My friends all enjoyed seeing the film again. It generated lots of interesting discussion, including how dated it seemed. The fashions were of the 1950s, as was the production. The music, singing, dancing, and acting, were all so much of that time. More than that, so were the social mores. It was a fairytale, with it being assumed that the main characters ought to marry each other, regardless of suitability or desire, and then they would live "happily ever after." How times have changed!
Guys and Dolls was directed by Joseph L. Mankiewicz, who also wrote the screenplay. The film is based on the Broadway musical by composer and lyricist Frank Loesser, and that is loosely based on two short stories by Damon Runyon. Michael Kidd choreographed the dances for both the Broadway musical and the flm.
Marlon Brandon was Goldwyn's choice for Sky Masterson, because he was one of the biggest boxoffice draws at that time. Frank Sinatra wanted that role, but settled for Nathan Detroit. Brandon trained extensively in singing and dancing for the part, and performed amazingly well in the film. Frank Sinatra was better in the role of Nathan Detroit. His voice could have been shown off a bit better. The songs he sang weren't quite as suitable for him as they mght have been. Jean Simmons was well-castt as Sister Sarah Brown, a Sergeant in the Salvation Army. She sang and danced surprisingly well. Vivian Blaine played Miss Adelaide in the original Broadway production, and not even a call from Marilyn Munro, who wanted the part, would change the mind of director Mankiewicz.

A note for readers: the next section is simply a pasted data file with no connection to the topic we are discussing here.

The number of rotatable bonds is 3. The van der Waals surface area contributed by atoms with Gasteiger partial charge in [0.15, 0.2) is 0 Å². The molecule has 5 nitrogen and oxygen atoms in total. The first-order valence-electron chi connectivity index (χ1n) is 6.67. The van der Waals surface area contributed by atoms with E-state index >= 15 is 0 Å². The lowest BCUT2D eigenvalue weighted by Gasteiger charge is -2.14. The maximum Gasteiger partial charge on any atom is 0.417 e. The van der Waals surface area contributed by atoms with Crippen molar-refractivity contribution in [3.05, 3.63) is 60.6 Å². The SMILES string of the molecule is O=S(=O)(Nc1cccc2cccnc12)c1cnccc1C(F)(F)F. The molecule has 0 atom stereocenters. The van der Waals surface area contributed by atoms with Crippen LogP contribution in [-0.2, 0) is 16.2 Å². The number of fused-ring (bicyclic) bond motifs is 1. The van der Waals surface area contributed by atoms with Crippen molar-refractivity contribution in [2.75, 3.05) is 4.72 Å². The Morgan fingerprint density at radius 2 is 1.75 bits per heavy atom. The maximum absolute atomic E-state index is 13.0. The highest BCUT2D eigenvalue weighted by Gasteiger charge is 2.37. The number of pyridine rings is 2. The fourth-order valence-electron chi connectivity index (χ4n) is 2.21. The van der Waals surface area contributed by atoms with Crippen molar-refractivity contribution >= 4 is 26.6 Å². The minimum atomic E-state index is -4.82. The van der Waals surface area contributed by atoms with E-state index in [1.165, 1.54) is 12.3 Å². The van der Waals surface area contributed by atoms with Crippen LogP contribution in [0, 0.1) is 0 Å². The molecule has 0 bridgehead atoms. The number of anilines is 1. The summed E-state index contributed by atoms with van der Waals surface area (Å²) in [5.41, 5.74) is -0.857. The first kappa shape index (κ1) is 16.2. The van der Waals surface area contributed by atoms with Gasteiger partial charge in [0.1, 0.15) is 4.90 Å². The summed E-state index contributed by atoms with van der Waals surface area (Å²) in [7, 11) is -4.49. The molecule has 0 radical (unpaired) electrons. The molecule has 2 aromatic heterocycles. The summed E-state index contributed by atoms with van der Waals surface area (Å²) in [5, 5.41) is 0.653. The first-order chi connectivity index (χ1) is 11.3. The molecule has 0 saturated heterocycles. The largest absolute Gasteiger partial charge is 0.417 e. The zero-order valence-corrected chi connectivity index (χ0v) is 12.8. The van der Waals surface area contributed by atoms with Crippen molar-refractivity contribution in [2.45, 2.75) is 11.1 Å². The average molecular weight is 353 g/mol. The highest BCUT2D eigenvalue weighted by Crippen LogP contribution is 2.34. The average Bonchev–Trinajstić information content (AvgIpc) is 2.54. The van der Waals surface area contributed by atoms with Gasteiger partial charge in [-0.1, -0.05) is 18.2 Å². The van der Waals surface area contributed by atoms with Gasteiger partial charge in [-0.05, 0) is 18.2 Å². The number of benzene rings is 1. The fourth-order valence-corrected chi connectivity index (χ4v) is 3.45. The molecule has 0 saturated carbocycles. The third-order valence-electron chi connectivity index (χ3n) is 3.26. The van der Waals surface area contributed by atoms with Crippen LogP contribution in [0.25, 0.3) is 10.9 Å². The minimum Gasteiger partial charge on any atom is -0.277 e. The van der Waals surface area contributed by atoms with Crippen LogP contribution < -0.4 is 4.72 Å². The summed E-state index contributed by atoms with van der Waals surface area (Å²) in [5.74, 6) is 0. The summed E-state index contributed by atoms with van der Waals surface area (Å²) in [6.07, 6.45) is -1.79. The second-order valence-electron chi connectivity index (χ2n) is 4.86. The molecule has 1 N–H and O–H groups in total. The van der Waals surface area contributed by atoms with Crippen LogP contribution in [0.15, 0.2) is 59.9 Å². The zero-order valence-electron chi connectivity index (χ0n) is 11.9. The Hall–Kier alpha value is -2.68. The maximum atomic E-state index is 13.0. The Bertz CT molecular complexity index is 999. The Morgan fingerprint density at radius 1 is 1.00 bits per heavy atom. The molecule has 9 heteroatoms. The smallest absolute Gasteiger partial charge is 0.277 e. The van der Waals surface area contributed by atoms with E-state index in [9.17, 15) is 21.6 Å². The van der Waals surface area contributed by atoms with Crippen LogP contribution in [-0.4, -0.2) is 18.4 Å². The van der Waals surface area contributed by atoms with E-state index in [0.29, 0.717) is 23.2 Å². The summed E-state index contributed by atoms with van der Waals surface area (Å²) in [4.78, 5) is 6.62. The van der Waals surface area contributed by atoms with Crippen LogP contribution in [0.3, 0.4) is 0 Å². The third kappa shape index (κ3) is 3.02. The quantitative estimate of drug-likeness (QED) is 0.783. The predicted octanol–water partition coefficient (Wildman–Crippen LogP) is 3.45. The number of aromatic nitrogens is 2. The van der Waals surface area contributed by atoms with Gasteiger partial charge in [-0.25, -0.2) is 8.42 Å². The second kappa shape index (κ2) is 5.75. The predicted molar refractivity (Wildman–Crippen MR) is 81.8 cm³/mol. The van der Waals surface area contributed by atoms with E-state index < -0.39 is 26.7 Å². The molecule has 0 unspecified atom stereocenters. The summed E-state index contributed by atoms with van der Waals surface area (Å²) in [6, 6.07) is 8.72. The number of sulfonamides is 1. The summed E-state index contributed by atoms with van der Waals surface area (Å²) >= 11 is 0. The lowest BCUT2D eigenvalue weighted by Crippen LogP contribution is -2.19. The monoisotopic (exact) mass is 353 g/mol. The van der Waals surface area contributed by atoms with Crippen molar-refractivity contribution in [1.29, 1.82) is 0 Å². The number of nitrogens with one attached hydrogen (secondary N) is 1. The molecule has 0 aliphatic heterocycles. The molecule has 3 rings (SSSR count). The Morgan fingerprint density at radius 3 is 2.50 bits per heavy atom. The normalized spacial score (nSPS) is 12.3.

Guys and Dolls won four Academy Awards nominations, and the Golden Globes gave it the Best Picture Musical/Comedy. Jean Simmons won the Golden Globe for Best Actress Musical Comedy. In 2006, the American Film Institute ranked it #23 on it's list of Best Musicals. It did very well at the box office. On a budget of $5,000,000, it made $20,000,000 world wide.